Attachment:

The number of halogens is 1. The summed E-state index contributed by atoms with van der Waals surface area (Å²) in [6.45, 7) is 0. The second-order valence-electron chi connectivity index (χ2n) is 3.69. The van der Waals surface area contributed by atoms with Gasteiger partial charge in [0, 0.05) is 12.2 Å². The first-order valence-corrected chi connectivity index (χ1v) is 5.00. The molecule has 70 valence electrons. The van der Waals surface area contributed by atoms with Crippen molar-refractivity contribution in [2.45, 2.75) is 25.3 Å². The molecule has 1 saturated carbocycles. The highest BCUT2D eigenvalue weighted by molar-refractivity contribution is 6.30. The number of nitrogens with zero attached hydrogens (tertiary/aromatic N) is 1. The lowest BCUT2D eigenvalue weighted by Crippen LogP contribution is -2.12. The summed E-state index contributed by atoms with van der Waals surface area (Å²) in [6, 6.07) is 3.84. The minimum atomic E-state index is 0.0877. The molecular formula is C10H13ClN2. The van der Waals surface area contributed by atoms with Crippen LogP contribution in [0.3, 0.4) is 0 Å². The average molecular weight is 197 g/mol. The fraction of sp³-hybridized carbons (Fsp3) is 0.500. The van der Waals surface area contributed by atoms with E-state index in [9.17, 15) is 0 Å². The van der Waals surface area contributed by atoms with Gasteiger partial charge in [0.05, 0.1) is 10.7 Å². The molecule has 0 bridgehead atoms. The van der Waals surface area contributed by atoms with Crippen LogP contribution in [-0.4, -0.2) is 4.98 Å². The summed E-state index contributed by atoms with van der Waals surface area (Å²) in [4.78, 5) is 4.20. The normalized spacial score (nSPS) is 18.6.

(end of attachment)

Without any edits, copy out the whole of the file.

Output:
The number of halogens is 1. The summed E-state index contributed by atoms with van der Waals surface area (Å²) in [6.45, 7) is 0. The second-order valence-electron chi connectivity index (χ2n) is 3.69. The van der Waals surface area contributed by atoms with Gasteiger partial charge in [0, 0.05) is 12.2 Å². The first-order valence-corrected chi connectivity index (χ1v) is 5.00. The molecule has 70 valence electrons. The van der Waals surface area contributed by atoms with Crippen molar-refractivity contribution in [2.45, 2.75) is 25.3 Å². The molecule has 1 saturated carbocycles. The highest BCUT2D eigenvalue weighted by molar-refractivity contribution is 6.30. The number of nitrogens with zero attached hydrogens (tertiary/aromatic N) is 1. The lowest BCUT2D eigenvalue weighted by Crippen LogP contribution is -2.12. The summed E-state index contributed by atoms with van der Waals surface area (Å²) in [6, 6.07) is 3.84. The minimum atomic E-state index is 0.0877. The molecular formula is C10H13ClN2. The van der Waals surface area contributed by atoms with Crippen LogP contribution in [0.3, 0.4) is 0 Å². The average molecular weight is 197 g/mol. The fraction of sp³-hybridized carbons (Fsp3) is 0.500. The van der Waals surface area contributed by atoms with E-state index in [9.17, 15) is 0 Å². The van der Waals surface area contributed by atoms with Gasteiger partial charge in [0.05, 0.1) is 10.7 Å². The molecule has 0 bridgehead atoms. The van der Waals surface area contributed by atoms with Crippen LogP contribution in [-0.4, -0.2) is 4.98 Å². The summed E-state index contributed by atoms with van der Waals surface area (Å²) in [4.78, 5) is 4.20. The normalized spacial score (nSPS) is 18.6.